We made a run south, through the Alligator River Bridge (that closes if the winds go over 35 knots), down the Alligator-Pungo canal, and into the Pungo river.  We stopped that evening at Dowry Creek marina with the intention of making our way on to Oriental where we had a car waiting for us.  We figured a car would be a good thing if we needed to evacuate.  When we got to Dowry Creek, we kept an eye on the weather and by the following morning the forecasts seemed to be turning to follow us. We decided that Dowry Creek and the Pungo river were better protected (and a bit more inland) than Oriental, so decided this is where we would stay.

One of the live-aboard residents was gracious enough to give us a ride to retrieve our car from Oriental.  Then we began preparations for the potential storm.  We gathered up important paperwork and packed enough that we could leave for a few days if necessary.  The winds at the dock were not cooperating and were blowing up to 30 knots across the beam of the boat.  On a slightly less windy day, we ended up tying bow-in to the face dock so we would point into the wind and could remove the sails and stack pack.

The marina we were at, as is the case with many fixed-dock marinas in the area, does not allow boats to remain if a hurricane is expected to hit. There is normally no tide here, so pilings are not all that tall, and a large storm surge could easily cause problems. Instead, a number of the boats chose to anchor in one of the more protected creeks in the area. We watched the forecasts and, for a time, it appeared the storm may veer off to the east before it was this far north.  Then the last couple days, the forecast started creeping north again.

On Friday we decided to anchor the boat as far up Dowry creek as we could, bring the dinghy back to the marina, and then take the car to a hotel well inland. We left the dock and motored up the creek, keeping an eye on the depths as we went.  We found a spot we thought would work and then circled around to verify the depths anywhere the boat might swing during the storm. We dropped our anchor in about 5 feet of water. Since the storm surge was expected to be around 5 feet, we decided a bit more than a 10:1 scope for a 15 foot depth would be the best we could do and still allow adequate swing room. I know that some use multiple anchors for a storm, but lacking multiple Mantus anchors (I have a Bruce and small Danforth along with my Mantus primary), I decided a single anchor approach would work best.  After watching a video on Youtube of a Leopard in the Bahamas swinging wildly at anchor during Matthew after its bridle broke, I did use two dock lines to rig a backup bridle that would take up any slack if the main bridle failed.  We secured everything as best we could and then bid Rover a temporary farewell and headed back to the marina in the dinghy.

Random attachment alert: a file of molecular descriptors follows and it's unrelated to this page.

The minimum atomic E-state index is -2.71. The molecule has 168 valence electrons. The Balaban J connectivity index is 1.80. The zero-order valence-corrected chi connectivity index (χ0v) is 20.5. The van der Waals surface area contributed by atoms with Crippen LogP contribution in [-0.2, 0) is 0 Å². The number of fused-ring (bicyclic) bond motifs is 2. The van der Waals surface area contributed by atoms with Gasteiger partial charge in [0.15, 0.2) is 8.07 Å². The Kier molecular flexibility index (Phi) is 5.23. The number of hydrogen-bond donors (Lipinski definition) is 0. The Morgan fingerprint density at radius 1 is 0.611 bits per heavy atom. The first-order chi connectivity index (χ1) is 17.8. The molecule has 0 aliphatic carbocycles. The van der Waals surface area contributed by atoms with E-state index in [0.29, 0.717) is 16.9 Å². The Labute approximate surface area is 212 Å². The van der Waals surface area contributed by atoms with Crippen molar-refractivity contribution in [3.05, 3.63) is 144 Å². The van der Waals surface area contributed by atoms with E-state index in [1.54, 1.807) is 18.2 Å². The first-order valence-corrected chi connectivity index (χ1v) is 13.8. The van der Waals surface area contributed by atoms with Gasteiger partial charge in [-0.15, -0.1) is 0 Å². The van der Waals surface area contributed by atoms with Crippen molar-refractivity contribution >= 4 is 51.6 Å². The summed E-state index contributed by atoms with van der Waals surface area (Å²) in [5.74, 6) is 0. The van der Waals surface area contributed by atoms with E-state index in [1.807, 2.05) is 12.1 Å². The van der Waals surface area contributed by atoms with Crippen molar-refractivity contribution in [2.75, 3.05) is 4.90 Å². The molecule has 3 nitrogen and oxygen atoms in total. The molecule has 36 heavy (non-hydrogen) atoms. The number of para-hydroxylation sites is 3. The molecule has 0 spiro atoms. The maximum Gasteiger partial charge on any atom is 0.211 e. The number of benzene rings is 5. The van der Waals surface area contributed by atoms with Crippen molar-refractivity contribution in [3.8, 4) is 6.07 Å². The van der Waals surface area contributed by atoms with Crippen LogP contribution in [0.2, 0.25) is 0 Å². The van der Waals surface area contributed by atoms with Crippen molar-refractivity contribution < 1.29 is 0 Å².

After securing the dinghy at the marina, we drove to Raleigh to a hotel we had booked several days before. After a long day, despite the nervousness of leaving the boat, we crashed soon after arriving at the hotel.  The next day it rained like crazy in Raleigh. Apparently Matthew was interacting with a local front to create an obscene amount of rain inland.  In a bit of irony, when we called the marina they reported that the weather was reasonable and they were getting last minute preparations done. That night was a restless night for us. The storm grazed the area, with peak wind gusts around 70 knots and sustained winds in the tropical storm force range. When we checked the weather on Sunday morning, the storm had passed by and was finally dying as it head out into the Atlantic.

The weather was nice that morning, almost eerily nice. The problem was that all the rain was now causing severe flooding in between our location in Raleigh and our boat near Belhaven.  We called the marina to see if everyone and everything was OK. We were told everyone and all the boats, including ours, were doing fine. It would just be a day or two until we could get back. We ended up making a trip up to Virginia to retrieve our other car and from there were able to find clear roads to get us back to the boat.

Approaching Rover after the storm.

When we arrived back at the marina, we drained the water from the dinghy (it was left upright so it would fill with water and hold it down when the winds picked up) and reattached the motor.  We made our way back to Rover and found her where we left her.  One of the lifeline gates had come loose but the netting held it secure enough.  Otherwise, the boat was in great condition!  We removed the secondary bridle (it was never actually used) and fired up the engines.  It took a bit to pull up the anchor as the winds apparently helped it dig in pretty well.  When we deployed the anchor, I added a trip line with a float attached (to mark the anchor location in case any other boats thought about anchoring near us after we left) and used that line to help coax the anchor out of the creek bed.  It came up with a good amount of mud and some decaying wood branches on it. I used about 6 buckets full of water to clean the mud off of the anchor and chain as we pulled it in. I'm very happy with the performance of my Mantus anchor, it has held the boat everywhere I've put it.